7. How do changes in land use affect the availability and distribution of water resources.

Dr. Tesfay Gebretsadkan Gebremicael
Dr. Ermias Teferi
Prof. Dr. Woldeamlak Bewket
Guest Editors

Manuscript Submission Information

Manuscripts should be submitted online at www.mdpi.com by registering and logging in to this website. Once you are registered, click here to go to the submission form. Manuscripts can be submitted until the deadline. All submissions that pass pre-check are peer-reviewed. Accepted papers will be published continuously in the journal (as soon as accepted) and will be listed together on the special issue website. Research articles, review articles as well as short communications are invited. For planned papers, a title and short abstract (about 100 words) can be sent to the Editorial Office for announcement on this website.

Submitted manuscripts should not have been published previously, nor be under consideration for publication elsewhere (except conference proceedings papers). All manuscripts are thoroughly refereed through a single-blind peer-review process. A guide for authors and other relevant information for submission of manuscripts is available on the Instructions for Authors page. Land is an international peer-reviewed open access monthly journal published by MDPI.

Please visit the Instructions for Authors page before submitting a manuscript. The Article Processing Charge (APC) for publication in this open access journal is 2000 CHF (Swiss Francs). Submitted papers should be well formatted and use good English. Authors may use MDPI's English editing service prior to publication or during author revisions.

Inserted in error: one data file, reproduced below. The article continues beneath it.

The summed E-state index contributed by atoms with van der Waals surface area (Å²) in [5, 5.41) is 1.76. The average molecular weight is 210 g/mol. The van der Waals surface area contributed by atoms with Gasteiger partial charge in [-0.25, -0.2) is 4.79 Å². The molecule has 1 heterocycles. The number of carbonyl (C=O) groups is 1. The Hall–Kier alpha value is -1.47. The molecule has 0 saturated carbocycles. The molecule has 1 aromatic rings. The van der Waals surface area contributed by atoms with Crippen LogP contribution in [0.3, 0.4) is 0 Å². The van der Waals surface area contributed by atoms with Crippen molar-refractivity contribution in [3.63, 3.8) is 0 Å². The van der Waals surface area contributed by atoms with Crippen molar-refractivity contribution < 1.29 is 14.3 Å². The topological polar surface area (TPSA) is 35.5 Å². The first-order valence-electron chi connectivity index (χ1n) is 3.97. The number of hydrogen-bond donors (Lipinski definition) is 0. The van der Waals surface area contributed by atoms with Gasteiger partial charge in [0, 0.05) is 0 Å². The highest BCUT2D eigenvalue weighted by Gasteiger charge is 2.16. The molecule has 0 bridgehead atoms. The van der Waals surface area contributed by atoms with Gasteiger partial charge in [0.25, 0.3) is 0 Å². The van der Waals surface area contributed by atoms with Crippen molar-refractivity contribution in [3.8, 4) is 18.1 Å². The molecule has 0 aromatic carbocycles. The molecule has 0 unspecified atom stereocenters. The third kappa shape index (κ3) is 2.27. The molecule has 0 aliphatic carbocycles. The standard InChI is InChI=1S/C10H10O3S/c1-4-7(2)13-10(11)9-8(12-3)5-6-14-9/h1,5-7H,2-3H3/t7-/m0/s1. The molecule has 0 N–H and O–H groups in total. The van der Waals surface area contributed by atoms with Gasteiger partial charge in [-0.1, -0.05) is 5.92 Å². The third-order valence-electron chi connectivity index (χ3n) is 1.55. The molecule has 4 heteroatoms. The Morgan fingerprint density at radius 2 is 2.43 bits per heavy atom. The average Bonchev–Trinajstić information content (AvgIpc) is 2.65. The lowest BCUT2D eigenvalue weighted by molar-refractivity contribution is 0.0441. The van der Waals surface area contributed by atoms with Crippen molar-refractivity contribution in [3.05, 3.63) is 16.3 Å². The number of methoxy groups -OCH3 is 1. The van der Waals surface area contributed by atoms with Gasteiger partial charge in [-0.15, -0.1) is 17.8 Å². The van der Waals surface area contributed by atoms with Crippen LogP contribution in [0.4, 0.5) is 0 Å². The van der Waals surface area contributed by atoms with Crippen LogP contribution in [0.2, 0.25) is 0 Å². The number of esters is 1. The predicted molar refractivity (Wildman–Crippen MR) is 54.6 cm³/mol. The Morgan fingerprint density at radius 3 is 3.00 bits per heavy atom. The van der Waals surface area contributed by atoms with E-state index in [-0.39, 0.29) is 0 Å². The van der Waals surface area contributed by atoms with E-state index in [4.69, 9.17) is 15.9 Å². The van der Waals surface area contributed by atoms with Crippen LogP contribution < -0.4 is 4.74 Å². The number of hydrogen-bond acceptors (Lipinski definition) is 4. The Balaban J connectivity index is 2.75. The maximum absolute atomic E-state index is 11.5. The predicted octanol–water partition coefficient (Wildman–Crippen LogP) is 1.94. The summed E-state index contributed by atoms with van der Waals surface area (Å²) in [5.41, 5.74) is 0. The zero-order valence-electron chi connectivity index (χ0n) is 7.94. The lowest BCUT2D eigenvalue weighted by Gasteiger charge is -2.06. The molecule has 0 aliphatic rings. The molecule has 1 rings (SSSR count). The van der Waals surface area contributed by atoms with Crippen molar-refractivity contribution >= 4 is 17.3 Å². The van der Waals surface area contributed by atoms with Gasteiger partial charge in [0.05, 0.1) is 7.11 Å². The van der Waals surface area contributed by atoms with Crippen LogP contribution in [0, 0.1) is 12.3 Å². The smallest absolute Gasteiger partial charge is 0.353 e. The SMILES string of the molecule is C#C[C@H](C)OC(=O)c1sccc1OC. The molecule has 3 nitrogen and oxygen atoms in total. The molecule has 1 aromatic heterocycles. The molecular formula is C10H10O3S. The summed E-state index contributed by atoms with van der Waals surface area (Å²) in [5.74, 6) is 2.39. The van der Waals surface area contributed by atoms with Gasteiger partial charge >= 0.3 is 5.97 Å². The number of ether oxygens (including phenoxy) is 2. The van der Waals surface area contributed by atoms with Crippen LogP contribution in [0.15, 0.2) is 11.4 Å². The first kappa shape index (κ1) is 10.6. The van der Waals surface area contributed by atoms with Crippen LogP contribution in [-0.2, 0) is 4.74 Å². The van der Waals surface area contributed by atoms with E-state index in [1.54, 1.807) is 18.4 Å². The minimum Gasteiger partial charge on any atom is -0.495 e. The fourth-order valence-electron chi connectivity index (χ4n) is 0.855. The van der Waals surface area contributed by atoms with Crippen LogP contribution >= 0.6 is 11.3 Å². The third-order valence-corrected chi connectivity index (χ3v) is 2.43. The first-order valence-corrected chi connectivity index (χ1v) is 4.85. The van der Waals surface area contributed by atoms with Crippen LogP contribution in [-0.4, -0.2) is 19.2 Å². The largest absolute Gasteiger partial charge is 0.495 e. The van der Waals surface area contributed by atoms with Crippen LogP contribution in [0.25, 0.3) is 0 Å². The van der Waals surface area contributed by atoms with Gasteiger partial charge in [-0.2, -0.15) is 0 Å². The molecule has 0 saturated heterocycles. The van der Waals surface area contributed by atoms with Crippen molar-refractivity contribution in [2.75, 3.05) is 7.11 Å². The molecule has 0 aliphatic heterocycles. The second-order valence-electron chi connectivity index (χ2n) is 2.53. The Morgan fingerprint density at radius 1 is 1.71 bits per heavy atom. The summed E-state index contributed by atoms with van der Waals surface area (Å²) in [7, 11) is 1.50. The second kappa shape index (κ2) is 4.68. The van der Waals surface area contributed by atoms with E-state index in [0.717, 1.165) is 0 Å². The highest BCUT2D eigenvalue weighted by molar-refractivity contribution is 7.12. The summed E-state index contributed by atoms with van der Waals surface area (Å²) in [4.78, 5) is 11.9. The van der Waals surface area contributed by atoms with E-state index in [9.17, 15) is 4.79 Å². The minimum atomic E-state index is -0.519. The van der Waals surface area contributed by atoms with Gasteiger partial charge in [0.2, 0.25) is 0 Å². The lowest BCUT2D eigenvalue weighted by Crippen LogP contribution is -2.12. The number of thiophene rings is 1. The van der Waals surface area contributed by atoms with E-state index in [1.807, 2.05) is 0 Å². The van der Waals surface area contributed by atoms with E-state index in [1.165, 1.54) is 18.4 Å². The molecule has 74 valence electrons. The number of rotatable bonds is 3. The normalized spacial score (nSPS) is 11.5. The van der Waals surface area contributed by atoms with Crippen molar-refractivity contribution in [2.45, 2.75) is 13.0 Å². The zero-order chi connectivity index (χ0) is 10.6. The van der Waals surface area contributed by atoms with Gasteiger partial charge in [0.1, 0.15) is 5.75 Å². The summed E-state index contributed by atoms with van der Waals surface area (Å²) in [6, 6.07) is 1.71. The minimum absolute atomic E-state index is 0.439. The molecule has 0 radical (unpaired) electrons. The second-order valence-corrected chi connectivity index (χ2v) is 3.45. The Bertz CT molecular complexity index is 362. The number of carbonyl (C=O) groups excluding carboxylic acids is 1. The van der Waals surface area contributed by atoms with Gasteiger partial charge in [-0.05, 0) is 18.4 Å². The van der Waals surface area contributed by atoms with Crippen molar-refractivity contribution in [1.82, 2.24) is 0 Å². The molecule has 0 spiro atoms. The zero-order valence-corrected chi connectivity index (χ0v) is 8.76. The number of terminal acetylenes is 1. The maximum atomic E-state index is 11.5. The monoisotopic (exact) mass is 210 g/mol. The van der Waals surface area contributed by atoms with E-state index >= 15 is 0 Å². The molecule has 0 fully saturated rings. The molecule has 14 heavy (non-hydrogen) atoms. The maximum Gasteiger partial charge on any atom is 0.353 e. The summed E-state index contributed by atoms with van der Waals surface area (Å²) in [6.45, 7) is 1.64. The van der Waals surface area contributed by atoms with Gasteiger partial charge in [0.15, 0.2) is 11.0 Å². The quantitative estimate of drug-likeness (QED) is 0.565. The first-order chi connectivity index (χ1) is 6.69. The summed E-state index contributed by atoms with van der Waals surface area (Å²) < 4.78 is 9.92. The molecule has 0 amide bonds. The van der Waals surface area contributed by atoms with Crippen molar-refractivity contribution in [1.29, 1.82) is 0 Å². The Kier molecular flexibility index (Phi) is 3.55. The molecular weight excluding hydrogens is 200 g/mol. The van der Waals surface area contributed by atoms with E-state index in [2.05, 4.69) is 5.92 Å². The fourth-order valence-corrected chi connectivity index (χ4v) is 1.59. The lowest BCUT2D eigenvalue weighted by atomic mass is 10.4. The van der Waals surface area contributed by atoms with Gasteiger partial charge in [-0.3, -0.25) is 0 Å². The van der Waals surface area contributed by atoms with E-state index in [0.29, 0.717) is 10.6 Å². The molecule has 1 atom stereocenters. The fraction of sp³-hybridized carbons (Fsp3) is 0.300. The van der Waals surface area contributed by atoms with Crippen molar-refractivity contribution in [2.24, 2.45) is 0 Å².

Keywords

  • hydrological response
  • land use/cover change
  • run off processes
  • hydrological systems
  • hydrological effects
  • land management

Published Papers (2 papers)

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Research

Article
A Reconstruction of Irrigated Cropland Extent in China from 2000 to 2019 Using the Synergy of Statistics and Satellite-Based Datasets
Land 2022, 11(10), 1686; https://doi.org/10.3390/land11101686 - 29 Sep 2022
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Abstract
Irrigated agriculture has undergone rapid developments in China, which has greatly increased food production but overexploited water resources as well. Spatial information on irrigated cropland is critical to balance irrigation yield gains against the negative impact on water resources. However, remote-sensing-based maps on [...] Read more.